Friday, March 5, 2021

Pandemic blues see more Malaysians turning to antidepressants

Experts speak of an increase in use of such drugs as Malaysians battle the mental effects of the pandemic as well.

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The recent spike in number of Covid-19 cases has been accompanied by an increase in use of antidepressants, experts say, sending worrying signals about the state of mental health in the country as daily cases remain firmly in the four-figure range.

They say the development is of concern given the rise in number of people seeking mental health treatment since last year, which hit a peak between April and June during the movement control order (MCO) period.

Amrahi Buang, president of the Malaysian Pharmacists Society, referred to health ministry statistics showing that from January to June last year, 465 patients attempted suicide.

“This all happened during the Covid-19 infection period, so it’s clear that the trend began spiking during the MCO compared to the recovery MCO period from July to September,” he told MalaysiaNow, adding however that official data on the consumption of antidepressants is still being compiled by the health ministry.

He said frontline workers such as doctors and pharmacists have also been given antidepressants to help them cope with the stress of working in Covid-19 wards.

“We also know that the government has made counselling services available to them,” he added.

In Malaysia, antidepressants are classified as a controlled substance, requiring a presecription from certified doctors or pharmacists.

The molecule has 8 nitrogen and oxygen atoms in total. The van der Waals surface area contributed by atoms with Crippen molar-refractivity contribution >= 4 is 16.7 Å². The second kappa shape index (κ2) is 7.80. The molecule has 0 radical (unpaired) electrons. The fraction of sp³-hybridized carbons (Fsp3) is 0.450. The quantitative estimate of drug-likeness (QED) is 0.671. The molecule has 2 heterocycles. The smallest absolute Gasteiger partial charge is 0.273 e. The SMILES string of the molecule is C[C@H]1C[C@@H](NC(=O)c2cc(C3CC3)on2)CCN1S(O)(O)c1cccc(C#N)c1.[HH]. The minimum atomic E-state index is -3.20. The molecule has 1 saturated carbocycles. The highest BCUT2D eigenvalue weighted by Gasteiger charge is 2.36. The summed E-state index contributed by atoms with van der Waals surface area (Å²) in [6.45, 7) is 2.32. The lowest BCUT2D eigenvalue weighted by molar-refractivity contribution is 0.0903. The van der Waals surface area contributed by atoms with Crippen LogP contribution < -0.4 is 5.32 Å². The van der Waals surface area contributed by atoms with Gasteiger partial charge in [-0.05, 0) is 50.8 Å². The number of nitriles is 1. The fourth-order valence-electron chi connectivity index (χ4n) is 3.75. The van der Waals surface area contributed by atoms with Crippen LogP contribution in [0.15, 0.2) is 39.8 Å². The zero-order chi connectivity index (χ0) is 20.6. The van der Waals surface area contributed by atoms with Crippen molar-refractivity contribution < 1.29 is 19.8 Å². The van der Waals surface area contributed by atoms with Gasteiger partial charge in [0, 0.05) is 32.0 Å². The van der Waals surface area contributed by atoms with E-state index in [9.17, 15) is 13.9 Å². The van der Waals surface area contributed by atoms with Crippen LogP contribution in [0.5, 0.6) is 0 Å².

According to the health ministry’s portal, there are four types of antidepressants available – Trisiklik (Tricyclic), Reversible Inhibitors of Monoamine Oxidase type A (RIMAs), Selective Serotonin Reuptake Inhibitors (SSRIs) and Serotonin and Noradrenaline Reuptake Inhibitors (SNRIs) – all of which require different dosages.

In October, the National Health and Morbidity Survey showed that nearly half a million Malaysians suffer from depression, of which 424,000 are children diagnosed as early as 14 years old.

Amhari said the situation would likely become worse as the Covid-19 situation continues, adding that immediate action should be taken.

“Depression is to be expected in many cases.”

He hailed the RM344.82 million allocation set aside in the 2021 budget for mental healthcare, but said it was still less than 1% of the total amount set aside for healthcare. In countries such as Britain and the US, he added, allocations for mental healthcare are on average 2.8% of the health budget.

Dr Steven Chow, president of the Federation of Private Medical Practitioners’ Associations Malaysia, agreed that there had been an increase in intake of antidepressants in the private sector.

He said such drugs are given when patients are no longer able to alleviate their stress levels through counselling sessions with certified pyschiatrists.

“It is because they are unable to cope. Depression is to be expected in many cases.

“Their family and doctors will decide what is needed and monitor the use of the medication to get them back to normal,” he told MalaysiaNow.

Amhari also voiced concern over the shortage of psychiatrists with figures from 2018 showing only 410 registered psychiatrists in the country – a ratio of 1.27:100,000 or one doctor per 100,000 mentally ill patients. This is far short of the World Health Organization’s recommended ratio of 1:10,000.

However, he said other counselling services are also available such as the government’s Talian Kasih hotline and the Befrienders.

He also advised people to maintain a healthy lifestyle, saying this can help ensure good mental health.

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